Atherosclerosis cholesterol – also known as ‘Low-Density

Atherosclerosisis one of the key factors that contributes to Ischemic Heart Disease. It is thehardening and narrowing of the inner arterial walls of the arteries, which hindersthe flow of blood to the body.

According to Beckerman, J (2016), arteries are lined byendothelium, which is a thin layer of cells that acts as a barrier between thelumen and the surrounding tissues that controls the movement of white bloodcells, in and out of the bloodstream. Atherosclerosis develops with the damagedone to the endothelium. This is caused by high blood pressure, smoking, or highcholesterol.

This leads to plague formation in the arteries. When bad cholesterol – also known as ‘Low-DensityLipoprotein’ (LDL), encounters the endothelium that is damaged, the cholesterolwill enter the walls of the arteries. Hence, plague forms and grows as atherosclerosisadvances, narrowing the passage of blood flow (Beckerman, 2016). When theplague is large enough, it can create a blockage, not allowing the blood toflow throughout the body.

This will not only endanger the heart and putting itat risk, it will also increase the chances of getting a stroke, a heart attack,and other health problems (Beckerman, 2016). Symptoms of atherosclerosis do not usually show until middleage or older. However, as the passage of blood flow continue to severely narrows,it can obstruct blood flow and cause pain. It is also possible for the plagueto suddenly rupture, and cause the blood to clot at the site of the rupture in anartery (Beckerman, 2016).

In ischemic heart disease, the plagues in the arteries of theheart cause angina (chest pain). A sudden rupture of the plague and clotting ofthe blood, cause heart muscle to die. This is known as a heart attack. Atherosclerosis can worsen over time, but it is preventable.Once there is a blockage, it will generally stay for life. However, plagues couldstop or slow their growth.

With aggressive treatment, they could even shrink alittle. Lessening the risk components will slow or even stop the process. This meansthat there is a need of change in lifestyle (Beckerman, 2016). This includes ahealthy diet, exercise, and no smoking. These changes will not remove the blockages,but they have been proven to lower the risks of heart attack. Taking medication for high cholesterol and high bloodpressure will slow and could even halt atherosclerosis (Beckerman, 2016). This isalso one of the ways that lower the risks of heart attacks. Aside frommedication, doctors would use invasive techniques to go around, or open theblockages from atherosclerosis.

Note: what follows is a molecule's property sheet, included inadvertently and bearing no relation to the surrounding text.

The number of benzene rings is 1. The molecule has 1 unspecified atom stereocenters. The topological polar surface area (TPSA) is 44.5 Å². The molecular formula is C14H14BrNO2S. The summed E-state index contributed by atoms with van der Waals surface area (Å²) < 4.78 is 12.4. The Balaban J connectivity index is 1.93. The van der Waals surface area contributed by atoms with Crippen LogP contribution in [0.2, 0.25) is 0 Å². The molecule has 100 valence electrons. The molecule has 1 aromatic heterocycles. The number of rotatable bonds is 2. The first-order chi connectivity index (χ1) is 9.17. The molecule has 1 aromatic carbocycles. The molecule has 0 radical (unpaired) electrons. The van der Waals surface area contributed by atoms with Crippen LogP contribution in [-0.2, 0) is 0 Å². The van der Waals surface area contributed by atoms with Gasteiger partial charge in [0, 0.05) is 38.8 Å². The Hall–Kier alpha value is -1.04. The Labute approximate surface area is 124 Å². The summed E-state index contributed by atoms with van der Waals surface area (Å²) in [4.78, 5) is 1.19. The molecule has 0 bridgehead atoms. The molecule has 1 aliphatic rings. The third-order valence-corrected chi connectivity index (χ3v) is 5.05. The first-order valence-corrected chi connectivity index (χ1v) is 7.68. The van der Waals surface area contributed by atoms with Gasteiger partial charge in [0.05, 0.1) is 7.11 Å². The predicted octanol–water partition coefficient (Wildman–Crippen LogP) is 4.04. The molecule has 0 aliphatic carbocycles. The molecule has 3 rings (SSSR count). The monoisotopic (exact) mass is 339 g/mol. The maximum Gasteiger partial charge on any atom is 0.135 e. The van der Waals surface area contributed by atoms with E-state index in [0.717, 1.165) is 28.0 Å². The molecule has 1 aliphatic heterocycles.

One technique would be the angiography and stenting. A thintube will be inserted into an artery in the arm or the leg, enabling thedoctors to get to the affected arteries and see the blockages through a liveX-ray screen. Blocked arteries can often be opened by angioplasty – catheters withballoon tips, and stenting (Beckerman, 2016). Stenting helps to reduce thesymptoms of atherosclerosis, but it can not prevent future heart attacks (Beckerman,2016). Another technique is – bypass surgery. Surgeons will take ahealthy blood vessel often from the leg or the chest. They will use the healthyblood vessel to replace the ones that are damaged (Beckerman, 2016).

This procedurecan have complications such as – kidney failure and stroke (Beckerman, 2016). Hence,it is only done when the blockage is too serious to be controlled withmedication or other treatments.